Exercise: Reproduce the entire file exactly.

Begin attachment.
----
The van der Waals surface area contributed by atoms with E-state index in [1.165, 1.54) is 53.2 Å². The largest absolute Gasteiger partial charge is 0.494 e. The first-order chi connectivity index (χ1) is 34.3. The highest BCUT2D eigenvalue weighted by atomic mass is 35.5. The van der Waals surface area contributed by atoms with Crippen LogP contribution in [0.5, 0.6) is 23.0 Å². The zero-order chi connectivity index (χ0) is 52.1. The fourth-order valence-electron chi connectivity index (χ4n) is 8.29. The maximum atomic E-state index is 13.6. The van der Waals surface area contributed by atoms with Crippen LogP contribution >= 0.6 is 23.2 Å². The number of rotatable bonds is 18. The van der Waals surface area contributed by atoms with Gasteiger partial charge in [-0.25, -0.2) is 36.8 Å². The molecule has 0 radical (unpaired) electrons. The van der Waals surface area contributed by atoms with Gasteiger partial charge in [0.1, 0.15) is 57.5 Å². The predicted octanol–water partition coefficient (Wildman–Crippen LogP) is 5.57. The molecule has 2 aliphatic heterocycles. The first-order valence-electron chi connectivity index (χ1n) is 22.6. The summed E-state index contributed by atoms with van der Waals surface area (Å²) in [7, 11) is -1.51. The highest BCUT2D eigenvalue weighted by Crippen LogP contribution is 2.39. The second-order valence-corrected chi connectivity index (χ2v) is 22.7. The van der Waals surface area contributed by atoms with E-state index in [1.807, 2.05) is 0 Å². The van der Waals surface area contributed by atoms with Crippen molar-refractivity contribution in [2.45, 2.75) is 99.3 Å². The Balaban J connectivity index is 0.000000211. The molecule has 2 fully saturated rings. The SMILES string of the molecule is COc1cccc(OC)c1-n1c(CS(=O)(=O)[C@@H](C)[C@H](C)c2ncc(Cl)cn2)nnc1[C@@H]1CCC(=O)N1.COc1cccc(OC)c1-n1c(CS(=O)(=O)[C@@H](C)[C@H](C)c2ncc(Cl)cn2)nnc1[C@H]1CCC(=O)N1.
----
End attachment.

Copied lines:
The van der Waals surface area contributed by atoms with E-state index in [1.165, 1.54) is 53.2 Å². The largest absolute Gasteiger partial charge is 0.494 e. The first-order chi connectivity index (χ1) is 34.3. The highest BCUT2D eigenvalue weighted by atomic mass is 35.5. The van der Waals surface area contributed by atoms with Crippen LogP contribution in [0.5, 0.6) is 23.0 Å². The zero-order chi connectivity index (χ0) is 52.1. The fourth-order valence-electron chi connectivity index (χ4n) is 8.29. The maximum atomic E-state index is 13.6. The van der Waals surface area contributed by atoms with Crippen LogP contribution >= 0.6 is 23.2 Å². The number of rotatable bonds is 18. The van der Waals surface area contributed by atoms with Gasteiger partial charge in [-0.25, -0.2) is 36.8 Å². The molecule has 0 radical (unpaired) electrons. The van der Waals surface area contributed by atoms with Gasteiger partial charge in [0.1, 0.15) is 57.5 Å². The predicted octanol–water partition coefficient (Wildman–Crippen LogP) is 5.57. The molecule has 2 aliphatic heterocycles. The first-order valence-electron chi connectivity index (χ1n) is 22.6. The summed E-state index contributed by atoms with van der Waals surface area (Å²) in [7, 11) is -1.51. The highest BCUT2D eigenvalue weighted by Crippen LogP contribution is 2.39. The second-order valence-corrected chi connectivity index (χ2v) is 22.7. The van der Waals surface area contributed by atoms with E-state index in [1.807, 2.05) is 0 Å². The van der Waals surface area contributed by atoms with Crippen molar-refractivity contribution in [2.45, 2.75) is 99.3 Å². The Balaban J connectivity index is 0.000000211. The molecule has 2 fully saturated rings. The SMILES string of the molecule is COc1cccc(OC)c1-n1c(CS(=O)(=O)[C@@H](C)[C@H](C)c2ncc(Cl)cn2)nnc1[C@@H]1CCC(=O)N1.COc1cccc(OC)c1-n1c(CS(=O)(=O)[C@@H](C)[C@H](C)c2ncc(Cl)cn2)nnc1[C@H]1CCC(=O)N1.